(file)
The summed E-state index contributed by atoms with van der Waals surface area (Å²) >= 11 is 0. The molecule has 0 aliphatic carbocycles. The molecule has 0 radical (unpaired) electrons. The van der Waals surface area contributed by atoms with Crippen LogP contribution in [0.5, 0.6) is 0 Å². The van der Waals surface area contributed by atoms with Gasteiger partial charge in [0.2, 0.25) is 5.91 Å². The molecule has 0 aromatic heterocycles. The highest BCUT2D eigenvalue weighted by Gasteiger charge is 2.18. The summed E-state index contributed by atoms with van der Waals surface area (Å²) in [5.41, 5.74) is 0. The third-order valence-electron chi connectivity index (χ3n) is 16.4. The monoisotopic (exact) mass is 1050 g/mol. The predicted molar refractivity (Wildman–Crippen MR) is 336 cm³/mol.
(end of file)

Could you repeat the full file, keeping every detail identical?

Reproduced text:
The summed E-state index contributed by atoms with van der Waals surface area (Å²) >= 11 is 0. The molecule has 0 aliphatic carbocycles. The molecule has 0 radical (unpaired) electrons. The van der Waals surface area contributed by atoms with Crippen LogP contribution in [0.5, 0.6) is 0 Å². The van der Waals surface area contributed by atoms with Gasteiger partial charge in [0.2, 0.25) is 5.91 Å². The molecule has 0 aromatic heterocycles. The highest BCUT2D eigenvalue weighted by Gasteiger charge is 2.18. The summed E-state index contributed by atoms with van der Waals surface area (Å²) in [5.41, 5.74) is 0. The third-order valence-electron chi connectivity index (χ3n) is 16.4. The monoisotopic (exact) mass is 1050 g/mol. The predicted molar refractivity (Wildman–Crippen MR) is 336 cm³/mol.